Vietcong: Purple Haze released during a glut of games featuring the war with most being average at best. This title came with the promise of dropping players in the conflict and showing what it was like to be a soldier in Vietnam. It broke that promise.
Purple Haze has the player leading a small squad of elite forces through the Vietnam jungle. Your team varies in size from mission to mission with different individuals being added depending on the expected resistance and goals. Each member of the team has their own specialty such as being a medic, radioman or guide for instance. Should any member of the team die then it is game over.
The title starts off promisingly with archive footage of the time showing the political climate surrounding the war and presentation on the whole is of a high standard. That is until you actually get into the game. Graphically, Purple Haze is average at best. The jungle environments that you move through are full of greenery and enough wild life to make things look remotely interesting but it all looks a mess. With the power of Xbox there is no reason environments should look so lack lustre. Add to this the fact that all enemy soldiers look exactly the same and move with some of the strangest animation ever seen and it is far from the experience we where promised.
Controlling your character is solid enough although there are a few situations where doing relatively simple things can become frustrating due to your squad members being in the way. Trying to disarm a trap for instance is almost impossible if a team member is near by, as instead of for example- cutting a trip wire, you will talk to your squad mate. If the Soldier happens to be the guide chances are you will tell him to continue walking and he will walk straight through the trap and blow himself up.
Furthermore, your medic can cause a lot of problems- any time you’re injured going to the medic will see your energy restored, you can do this as many times as you like during a mission meaning any challenge is more or less taken out of the game as you basically have unlimited health, but this is not the biggest problem. When you are injured your medic will come to find you- this seems like a good idea, however when the medic is treating you, you cannot move. Meaning that most of the time you will be standing in a direct line of fire being shot while the medic is healing you- thus you end up worse off than before.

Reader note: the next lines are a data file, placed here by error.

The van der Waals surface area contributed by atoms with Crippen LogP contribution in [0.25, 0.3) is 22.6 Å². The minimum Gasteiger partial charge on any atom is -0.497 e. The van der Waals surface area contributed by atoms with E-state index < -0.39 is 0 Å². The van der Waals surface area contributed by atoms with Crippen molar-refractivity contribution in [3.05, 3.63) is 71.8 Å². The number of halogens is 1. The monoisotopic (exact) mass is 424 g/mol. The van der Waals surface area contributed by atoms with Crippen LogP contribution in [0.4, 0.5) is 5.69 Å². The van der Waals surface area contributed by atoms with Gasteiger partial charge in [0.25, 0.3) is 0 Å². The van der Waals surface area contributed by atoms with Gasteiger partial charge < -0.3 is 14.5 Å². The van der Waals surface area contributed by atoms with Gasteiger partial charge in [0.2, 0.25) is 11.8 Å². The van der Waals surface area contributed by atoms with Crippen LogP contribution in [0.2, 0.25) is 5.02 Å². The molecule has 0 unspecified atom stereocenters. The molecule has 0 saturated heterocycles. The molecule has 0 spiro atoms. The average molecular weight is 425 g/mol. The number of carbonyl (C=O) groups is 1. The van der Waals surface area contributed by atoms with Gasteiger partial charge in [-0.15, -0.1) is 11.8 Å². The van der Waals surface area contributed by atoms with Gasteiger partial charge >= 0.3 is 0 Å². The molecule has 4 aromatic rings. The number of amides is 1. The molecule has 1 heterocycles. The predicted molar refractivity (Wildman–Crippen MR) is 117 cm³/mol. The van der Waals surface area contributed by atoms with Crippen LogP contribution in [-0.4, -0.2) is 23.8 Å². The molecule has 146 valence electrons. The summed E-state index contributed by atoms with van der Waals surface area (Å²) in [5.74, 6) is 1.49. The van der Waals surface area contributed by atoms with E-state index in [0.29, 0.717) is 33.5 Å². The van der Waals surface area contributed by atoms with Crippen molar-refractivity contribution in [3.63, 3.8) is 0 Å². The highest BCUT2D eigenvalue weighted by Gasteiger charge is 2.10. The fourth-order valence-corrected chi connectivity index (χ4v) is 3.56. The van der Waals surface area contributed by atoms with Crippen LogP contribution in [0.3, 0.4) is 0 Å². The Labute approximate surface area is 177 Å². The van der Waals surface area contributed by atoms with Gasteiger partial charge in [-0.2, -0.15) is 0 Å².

Shooting also throws up its own set of problems. If firing an automatic weapon the recoil causes you to fire wildly, this is realistic and could have been a nice touch but the way it has been implemented means firing anymore than two shots at once leaves you firing in the air. Enemy soldiers also seem immune to bullets unless they re hit straight in the head or the chest, the image of spraying a full magazine at an approaching soldier, only for him to keep walking is laughable. Furthermore, hit a soldier in the chest and they pause and go through an ‘I’ve been hit’ animation before walking on again, while doing this animation they are invulnerable from fire.
Despite the niggles with the game it could have all been forgiven if the experience offered was a quality one. It all starts off ok, with you following your guide through the jungle; he stops at certain points telling you there are traps or Vietcong up ahead. It’s all done at a very slow pace implying an element of stealth is needed. However, levels are under populated with enemies and soon every single mission falls into the same formula; You get dropped at a point, follow the guide, stop two or three times to disarm a trap, engage a small squad of Vietcong then find an enemy soldier camp. There is very little variety and after a few missions and it all leads to a very dull and repetitive experience.
Overall, Vietcong Purple Haze is not a terrible game, but it is the very definition of average. There are some nice ideas in the title and if they had been implemented well then it could have been far more enjoyable. As for making the player feel like they are experiencing the Vietnam War – that is unsurprisingly a load of rubbish.